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Thanks for the reply guys, much appreciated - I'm still racking my brains over which one to get..!



Price isn't really a factor, I'm prepared to pay out for this because I'm planning on using it for as long as it lasts. So I'm thinking the more I pay the longer the item will last.

Durability is probably more important to me than weight, but saying that, I'm not going to start carrying around a cast iron backpack so within reason.. :D:
I use a TAD Gear Litespeed Pack.

Rock solid - one of the best bags you can get.

If you want a larger bag - they make the EDC Pack.

If you need a link let me know
 

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Hi Smith28
Try this (3) three day bag it's from L A Police Gear I have one for me and my G/F.
We have only used them for day Hikes so far, they are well made and they have all bell's & whistles they look like they will go the distance and the price is great.

http://www.lapolicegear.com/



LA Police Gear 3 Day Backpack
Retail price: $60.00
Our price: $29.99
You save: $30.01

* Product Details

LA Police Gear has just introduced this new 3 day pack at an unbeatable price! This bag has tons of room for your gear, and is MOLLE compatible in case you need to strap on external pouches. Made as strong as the name brands, but without the name brand price!

# Features Dual compression straps
# Exterior straps to hold MOLLE compatible gear
# Removable 2" waist strap
# Main compartment has interior organization system
# 19" tall X 13" wide X 12" thick at bottom and 9" at the top
# 2590 cubic inches
# Made to carry heavy loads

This bag has received great reviews from customers! This pack is the perfect size and all the features you would want in a basic 3 Day style pack. Similar backpacks can cost anywhere from $100 to $250 dollars. You can't beat our price. This is one of the best value backpacks anywhere. We went factory direct to cut out the expensive middle men who do nothing but jack up the prices. Don't be fooled by the price. The most common customers statement about this backpack is that they are blown away at the quality they get for the price they paid. Give this pack a try and if not happy with it send it back for a refund.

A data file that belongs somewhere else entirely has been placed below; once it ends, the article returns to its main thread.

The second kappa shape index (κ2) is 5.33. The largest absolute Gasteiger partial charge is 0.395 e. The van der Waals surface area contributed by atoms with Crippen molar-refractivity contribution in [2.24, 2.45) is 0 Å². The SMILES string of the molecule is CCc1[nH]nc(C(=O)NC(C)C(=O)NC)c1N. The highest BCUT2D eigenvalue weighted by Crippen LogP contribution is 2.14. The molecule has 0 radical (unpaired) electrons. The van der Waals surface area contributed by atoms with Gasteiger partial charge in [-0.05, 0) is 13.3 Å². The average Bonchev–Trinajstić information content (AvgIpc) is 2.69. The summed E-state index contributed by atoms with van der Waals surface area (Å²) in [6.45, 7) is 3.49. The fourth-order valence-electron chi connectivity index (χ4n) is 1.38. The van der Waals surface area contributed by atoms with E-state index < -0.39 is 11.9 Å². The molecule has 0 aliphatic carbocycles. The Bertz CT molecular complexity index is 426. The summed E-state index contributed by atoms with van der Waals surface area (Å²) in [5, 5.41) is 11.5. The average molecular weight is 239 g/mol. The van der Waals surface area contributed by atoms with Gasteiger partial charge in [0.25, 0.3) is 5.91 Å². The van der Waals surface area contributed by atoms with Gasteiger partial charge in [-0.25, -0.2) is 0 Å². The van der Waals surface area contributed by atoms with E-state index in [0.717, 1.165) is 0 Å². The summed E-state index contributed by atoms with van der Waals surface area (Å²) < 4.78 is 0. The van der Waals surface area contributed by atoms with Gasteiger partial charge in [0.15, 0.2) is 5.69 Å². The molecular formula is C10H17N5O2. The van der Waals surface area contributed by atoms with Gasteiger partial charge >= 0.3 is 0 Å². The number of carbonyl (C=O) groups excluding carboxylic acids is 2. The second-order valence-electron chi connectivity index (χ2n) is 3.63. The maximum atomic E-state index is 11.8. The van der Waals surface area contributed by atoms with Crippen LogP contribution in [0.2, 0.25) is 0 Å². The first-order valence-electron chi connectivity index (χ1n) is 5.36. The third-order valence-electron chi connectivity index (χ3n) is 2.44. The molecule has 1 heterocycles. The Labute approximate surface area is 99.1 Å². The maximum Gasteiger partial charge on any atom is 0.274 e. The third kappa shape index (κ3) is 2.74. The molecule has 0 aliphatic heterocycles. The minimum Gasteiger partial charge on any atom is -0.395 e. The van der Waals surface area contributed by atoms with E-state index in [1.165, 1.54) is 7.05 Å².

XR750
Stop socialism now
 

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Let it rain
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Hi Smith28
Try this (3) three day bag it's from L A Police Gear I have one for me and my G/F.
We have only used them for day Hikes so far, they are well made and they have all bell's & whistles they look like they will go the distance and the price is great.

http://www.lapolicegear.com/



LA Police Gear 3 Day Backpack
Retail price: $60.00
Our price: $29.99
You save: $30.01










* Product Details

LA Police Gear has just introduced this new 3 day pack at an unbeatable price! This bag has tons of room for your gear, and is MOLLE compatible in case you need to strap on external pouches. Made as strong as the name brands, but without the name brand price!

# Features Dual compression straps
# Exterior straps to hold MOLLE compatible gear